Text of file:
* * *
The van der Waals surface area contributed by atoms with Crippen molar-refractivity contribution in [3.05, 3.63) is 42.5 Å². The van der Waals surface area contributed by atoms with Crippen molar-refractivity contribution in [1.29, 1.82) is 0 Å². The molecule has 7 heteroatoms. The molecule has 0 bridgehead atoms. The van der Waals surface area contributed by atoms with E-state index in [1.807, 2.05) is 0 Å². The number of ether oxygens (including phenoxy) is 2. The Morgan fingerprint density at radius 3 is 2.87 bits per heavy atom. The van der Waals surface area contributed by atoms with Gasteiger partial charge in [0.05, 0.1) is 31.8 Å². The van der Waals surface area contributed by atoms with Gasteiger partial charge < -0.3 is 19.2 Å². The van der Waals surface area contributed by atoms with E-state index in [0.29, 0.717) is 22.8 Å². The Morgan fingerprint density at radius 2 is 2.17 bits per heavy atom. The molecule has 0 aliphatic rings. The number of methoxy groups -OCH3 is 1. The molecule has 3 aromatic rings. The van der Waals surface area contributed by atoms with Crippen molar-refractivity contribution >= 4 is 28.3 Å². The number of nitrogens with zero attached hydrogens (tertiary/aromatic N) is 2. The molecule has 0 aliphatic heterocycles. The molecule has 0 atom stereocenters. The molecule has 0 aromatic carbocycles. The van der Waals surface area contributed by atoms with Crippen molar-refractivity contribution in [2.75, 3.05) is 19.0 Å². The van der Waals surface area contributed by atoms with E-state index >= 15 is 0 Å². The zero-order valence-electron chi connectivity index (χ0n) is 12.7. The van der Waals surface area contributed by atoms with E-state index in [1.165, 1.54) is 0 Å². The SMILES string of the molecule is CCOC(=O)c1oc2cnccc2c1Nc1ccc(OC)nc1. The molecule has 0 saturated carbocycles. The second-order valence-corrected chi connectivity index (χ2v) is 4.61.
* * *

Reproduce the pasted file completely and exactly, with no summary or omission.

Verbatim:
The van der Waals surface area contributed by atoms with Crippen molar-refractivity contribution in [3.05, 3.63) is 42.5 Å². The van der Waals surface area contributed by atoms with Crippen molar-refractivity contribution in [1.29, 1.82) is 0 Å². The molecule has 7 heteroatoms. The molecule has 0 bridgehead atoms. The van der Waals surface area contributed by atoms with E-state index in [1.807, 2.05) is 0 Å². The number of ether oxygens (including phenoxy) is 2. The Morgan fingerprint density at radius 3 is 2.87 bits per heavy atom. The van der Waals surface area contributed by atoms with Gasteiger partial charge in [0.05, 0.1) is 31.8 Å². The van der Waals surface area contributed by atoms with Gasteiger partial charge < -0.3 is 19.2 Å². The van der Waals surface area contributed by atoms with E-state index in [0.29, 0.717) is 22.8 Å². The Morgan fingerprint density at radius 2 is 2.17 bits per heavy atom. The molecule has 0 aliphatic rings. The number of methoxy groups -OCH3 is 1. The molecule has 3 aromatic rings. The van der Waals surface area contributed by atoms with Crippen molar-refractivity contribution >= 4 is 28.3 Å². The number of nitrogens with zero attached hydrogens (tertiary/aromatic N) is 2. The molecule has 0 aliphatic heterocycles. The molecule has 0 atom stereocenters. The molecule has 0 aromatic carbocycles. The van der Waals surface area contributed by atoms with Crippen molar-refractivity contribution in [2.75, 3.05) is 19.0 Å². The van der Waals surface area contributed by atoms with E-state index >= 15 is 0 Å². The zero-order valence-electron chi connectivity index (χ0n) is 12.7. The van der Waals surface area contributed by atoms with E-state index in [1.165, 1.54) is 0 Å². The SMILES string of the molecule is CCOC(=O)c1oc2cnccc2c1Nc1ccc(OC)nc1. The molecule has 0 saturated carbocycles. The second-order valence-corrected chi connectivity index (χ2v) is 4.61.